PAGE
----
What Is The Invisible Web? How Can You Search It? Why Would You Want To?
cartoon of boy in the invisible web fog.

There are parts of the Internet that search engines simply can't see. The search engine's  robotic "crawlers" either miss or are locked out of these areas on the Internet.  Behind the barriers lie treasure troves of quality information. Collectively this information is called the Invisible Web.  There are many categories of invisible information missed by the popular search engines.  The most common are:

  • webpages that have been intentionally skipped by search engine crawlers
  • webpages that are dynamically assembled from online database content
  • password protected webpages
  • non-HTML resources like image, audio, animation, and PDF files 

Intentionally skipped: Webpages that have been missed or skipped by the crawlers are sometimes called the nearly visible or opaque web.  These pages could be indexed but are skipped intentionally to save the search company time and money.  Because crawling and indexing is expensive, search engines limit the number of pages they copy from each site.  This can leave hundreds of pages out of the search index, but still available to the site's users.   (For more on this topic see the IMSA Module: Opaque Web.)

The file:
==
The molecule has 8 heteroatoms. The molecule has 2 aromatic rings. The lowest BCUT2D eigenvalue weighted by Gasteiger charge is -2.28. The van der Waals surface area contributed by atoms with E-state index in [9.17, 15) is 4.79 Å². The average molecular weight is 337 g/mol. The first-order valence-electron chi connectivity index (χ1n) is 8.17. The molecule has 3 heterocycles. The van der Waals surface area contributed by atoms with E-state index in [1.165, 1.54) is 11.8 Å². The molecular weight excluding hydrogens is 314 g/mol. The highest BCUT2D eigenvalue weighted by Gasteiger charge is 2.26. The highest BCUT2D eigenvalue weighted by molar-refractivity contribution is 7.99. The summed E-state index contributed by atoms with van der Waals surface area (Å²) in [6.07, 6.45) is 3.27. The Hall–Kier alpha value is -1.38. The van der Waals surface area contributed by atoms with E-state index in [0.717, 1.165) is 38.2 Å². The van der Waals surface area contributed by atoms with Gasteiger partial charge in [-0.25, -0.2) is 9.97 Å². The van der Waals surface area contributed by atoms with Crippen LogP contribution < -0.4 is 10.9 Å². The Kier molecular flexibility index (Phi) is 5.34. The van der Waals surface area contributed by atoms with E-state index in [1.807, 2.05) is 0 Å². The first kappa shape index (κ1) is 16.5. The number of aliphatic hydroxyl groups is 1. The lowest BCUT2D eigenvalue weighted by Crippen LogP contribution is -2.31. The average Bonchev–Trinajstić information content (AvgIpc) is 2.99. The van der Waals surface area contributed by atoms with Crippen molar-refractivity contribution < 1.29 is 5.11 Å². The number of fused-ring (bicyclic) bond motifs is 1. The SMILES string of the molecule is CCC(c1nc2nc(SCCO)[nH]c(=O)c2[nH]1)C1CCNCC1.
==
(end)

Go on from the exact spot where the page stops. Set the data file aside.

Dynamic Material created on demand: Online databases create HTML pages to match your criteria.  These pages are dynamically assembled when you query the database. Search engines do not index the contents of online databases, and they cannot index dynamically assembled pages that don't exist until the user creates them.   Searching for a book on Amazon.com is one example of using the Invisible Web.  Amazon's database will assemble a unique page to match your requests.

Password protected information: Many sites have password-protected webpages. Search engine spiders can reach the front door, but can't crawl in. On the other side of the barrier is quality information developed and categorized by professionals. Before you search these pages you must first establish an account. Some sites are free, others charge a fee. Regardless the materials beyond the password barrier can't be reached by search engines and remain invisible until you establish an account , obtain the key, and login to the website.

Non-HTML formats: Search engines were originally designed to comb through HTML text pages and create an index of keywords.  Non-HTML file formats that didn't contain much text were routinely skipped.  These file formats include image, audio, animation, and PDF files.  Recently some of the commercial search engines have added image and PDF files to their indexes.  Additionally specialized search engines are available to help you find these and other types of files.  (For more on this topic see the IMSA Module: Formats.)

Vast Resources await: The Invisible Web is a vast resource estimated to be from 2 to 500 times the size of the easily accessible information on the public web.  The materials found on the Invisible Web are often more focused, current, and professionally relevant than what you can find on the public web using search engines.  Knowing how to use Invisible Web resources will make you a more efficient and powerful researcher. (For more on this topic see the IMSA Module: How Many Pages Are There On The WWW?)

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Authored by Dennis O'Connor 2003-2005